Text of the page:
“That’s the thing with network effects; there’s really no way to have network effects without having reflexive bubbles. And the more we believe that the software and internet century will be defined and governed by networks, especially if we think that participants in the networks will also own pieces of them, we’d better be prepared for a whole lot of reflexivity. Maybe in the long run, the entire world economy becomes Herbalife. I’d certainly listen to that startup pitch.” – Alex Danco
The reality of Bitcoin is that the value is in the hands of the holder. Many people have tried to apply valuation metrics through on-chain metrics, stock to flow, and other methods to Bitcoin — but at its core the value comes from the level of adoption from a variety of people around the globe. The value of BTC comes from the subjective value that individuals place upon it. The more people that ascribe value to Bitcoin, the more it has (hence the frequent usage of Metcalfe’s law to value Bitcoin).
This uncertain nature of Bitcoin’s valuation is both an asset and a liability, as it can create an atmosphere of FOMO as easily as it can convince people it’s going to zero. Individuals tend to value Bitcoin based on what their peers are doing at the time. In a market where they experience their friends, family or barbers talking about the value of Bitcoin, they are more likely to accept that Bitcoin has value. When they hear people on TV talking about the “bubble pop” people tend to avoid Bitcoin.
This investor behavior creates strong reflexivity. An uptrend, once begun — is likely to continue until the number of participants open to Bitcoin reaches a climax. A down trend is the same but in reverse. This dynamic causes wild swings in the market month to month, year to year, as mini cycles occur within broader adoption. The prevalence of technical analysis exacerbates this trend, as many in the market latch on to the same simple metrics for assessing Bitcoin.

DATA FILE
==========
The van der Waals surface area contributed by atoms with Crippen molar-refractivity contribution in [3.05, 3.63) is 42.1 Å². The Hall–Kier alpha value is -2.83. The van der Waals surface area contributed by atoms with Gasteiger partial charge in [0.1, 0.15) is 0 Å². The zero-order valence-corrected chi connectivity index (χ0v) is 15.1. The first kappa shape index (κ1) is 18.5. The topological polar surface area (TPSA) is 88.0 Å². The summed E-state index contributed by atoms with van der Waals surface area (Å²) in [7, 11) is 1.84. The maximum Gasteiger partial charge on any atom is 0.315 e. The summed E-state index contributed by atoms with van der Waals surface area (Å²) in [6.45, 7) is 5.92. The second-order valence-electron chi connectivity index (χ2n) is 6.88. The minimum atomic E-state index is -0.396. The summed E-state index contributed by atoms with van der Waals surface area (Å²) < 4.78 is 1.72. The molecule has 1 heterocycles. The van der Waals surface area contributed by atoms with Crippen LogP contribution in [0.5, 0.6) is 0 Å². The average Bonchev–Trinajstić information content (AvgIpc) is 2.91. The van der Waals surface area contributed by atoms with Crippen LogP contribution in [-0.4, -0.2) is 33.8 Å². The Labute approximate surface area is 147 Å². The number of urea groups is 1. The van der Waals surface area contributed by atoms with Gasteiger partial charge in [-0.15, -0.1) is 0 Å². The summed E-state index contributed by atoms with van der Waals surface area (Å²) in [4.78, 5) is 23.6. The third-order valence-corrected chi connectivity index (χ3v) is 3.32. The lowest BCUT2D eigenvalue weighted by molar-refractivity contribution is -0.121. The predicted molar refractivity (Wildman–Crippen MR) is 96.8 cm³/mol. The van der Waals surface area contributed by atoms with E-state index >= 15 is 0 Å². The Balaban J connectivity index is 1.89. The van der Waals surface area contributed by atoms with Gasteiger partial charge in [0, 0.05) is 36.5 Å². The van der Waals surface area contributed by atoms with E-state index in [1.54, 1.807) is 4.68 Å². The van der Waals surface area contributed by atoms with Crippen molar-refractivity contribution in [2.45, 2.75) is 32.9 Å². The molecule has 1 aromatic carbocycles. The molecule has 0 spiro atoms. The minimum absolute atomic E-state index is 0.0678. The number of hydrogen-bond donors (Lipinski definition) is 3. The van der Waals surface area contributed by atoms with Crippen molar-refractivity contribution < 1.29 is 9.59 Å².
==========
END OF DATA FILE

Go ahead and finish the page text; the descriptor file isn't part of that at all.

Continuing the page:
A simple look at the chart provides an intuitive grasp of the trending nature of the asset as there are fairly clear visual market trends you can see with the naked eye.
As a trader, spending any amount of time in the crypto markets makes it clear that trend following is a core component of winning in these markets because of the behavior of crypto investors. Now looking at charts can only get you so far, as with anything in life, it’s worthwhile to look at the data to test our empirical assumptions.
There are a number of statistical tests that one can run to determine the autocorrelation (tl;dr trending nature) of a time series. One of the most basic tests for autocorrelation is the Hurst exponent. Originally developed by Harold Edwin Hurst for determining optimal dam sizing of the Nile river, it’s been co-opted for the more useful task of determining the autocorrelation of stocks.
In the table above, we show the Hurst for two years of price for a variety of assets and unsurprisingly Bitcoin came out on top as the most autocorrelated asset. Equities are relatively mean reverting whereas Oil and Bitcoin show higher likelihood of sustained trend during those time periods.